Many cultures have attributed magical properties to the female body. Rituals associated with female nudity ensured fertility, warded off evil powers and brought curses.
"The sea calms down when it sees a woman's vulva." This old Catalan proverb refers to a magical rite functioning in that area. The wives of sailors, in order to ensure their husbands return home safely, went into the sea and lifted their skirts. To modern people, this ritual may seem ridiculous, blunt, and even vulgar. The problem is that our perception of the female body is distorted by its excessive sexualization or religious prudery . In the past, various cultures and civilizations saw them as an emanation of life-giving powers.
Since a woman's body gives life, it can also take it away, surround it with magical protection or protect against evil forces.
Daniel Moi - the second president in the history of independent Kenya - had to deal with growing public discontent in the early 1990s. At his order, many political activists were arrested at that time, advocating the abolition of the one-party system of government operating in the country. In 1992, mass protests broke out calling for the release of political dissidents. The largest demonstration took place in Uhuru Park, in the capital of the country - Nairobi. The mothers of those arrested played the main role in the manifesto. When President Moi sent an army to pacify the demonstrating women, the protesters began to undress and curse the attackers soldiers.
The female body has been credited with a whole range of fantastic properties since ancient times.
In African culture, the female body is a symbol of life-giving forces. An attack on a naked woman is an attack on a life-giving creature, so it threatens with a curse. Faced with this turn of events, the Kenyan soldiers had no choice but to refrain from acting. There have been over forty similar "naked protests" in Africa in the last twenty years. This shows that this continent is a place where there is still a strong conviction about the magic power of the female body. In the past, this belief was not limited to the African continent.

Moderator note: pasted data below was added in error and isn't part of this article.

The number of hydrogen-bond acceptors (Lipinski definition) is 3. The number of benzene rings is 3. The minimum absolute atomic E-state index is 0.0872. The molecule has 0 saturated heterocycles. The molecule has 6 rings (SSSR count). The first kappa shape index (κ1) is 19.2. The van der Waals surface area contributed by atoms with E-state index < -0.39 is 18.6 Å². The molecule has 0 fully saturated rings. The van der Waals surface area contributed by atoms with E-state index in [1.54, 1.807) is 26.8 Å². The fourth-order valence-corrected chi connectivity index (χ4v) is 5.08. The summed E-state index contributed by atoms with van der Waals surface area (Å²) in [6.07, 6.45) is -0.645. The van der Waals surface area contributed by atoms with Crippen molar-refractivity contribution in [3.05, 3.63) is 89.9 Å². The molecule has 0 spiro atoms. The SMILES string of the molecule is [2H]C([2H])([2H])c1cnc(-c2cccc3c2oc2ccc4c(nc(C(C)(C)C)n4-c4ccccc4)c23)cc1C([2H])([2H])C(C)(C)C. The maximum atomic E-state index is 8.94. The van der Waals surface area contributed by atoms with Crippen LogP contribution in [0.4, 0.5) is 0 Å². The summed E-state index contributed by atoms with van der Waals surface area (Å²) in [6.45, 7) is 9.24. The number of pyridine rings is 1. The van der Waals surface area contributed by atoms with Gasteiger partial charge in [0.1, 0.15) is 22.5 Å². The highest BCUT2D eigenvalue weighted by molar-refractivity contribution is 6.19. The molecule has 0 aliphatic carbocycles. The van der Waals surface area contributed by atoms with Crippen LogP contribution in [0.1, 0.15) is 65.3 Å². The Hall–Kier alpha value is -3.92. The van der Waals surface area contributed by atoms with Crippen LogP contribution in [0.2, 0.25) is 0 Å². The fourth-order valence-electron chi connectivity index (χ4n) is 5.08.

Since ancient times, the female body has been credited with a whole range of fantastic properties. This view was anchored in the cultures and religions of the oldest civilizations. We find it in Greek, Egyptian and Japanese myths. The naked woman also served a magical function in the religions of the Indian tribes, the population of the Polynesian islands and many other places in the world . For centuries, the main purpose of this type of wizarding practice has been to ensure fertility and bountiful harvests.
A magical way to get a good harvest was, for example, a naked woman walking in the field. This was done both in ancient Egypt and in medieval Europe. The Slavic women from Lusatia, taking care of the cultivation of flax, were supposed to recite a magic spell:" Len, Len, let it grow as high as my vulva". There was a saying in medieval Mecklenburg:" As a woman lifts her dresses high, so high will linen grow."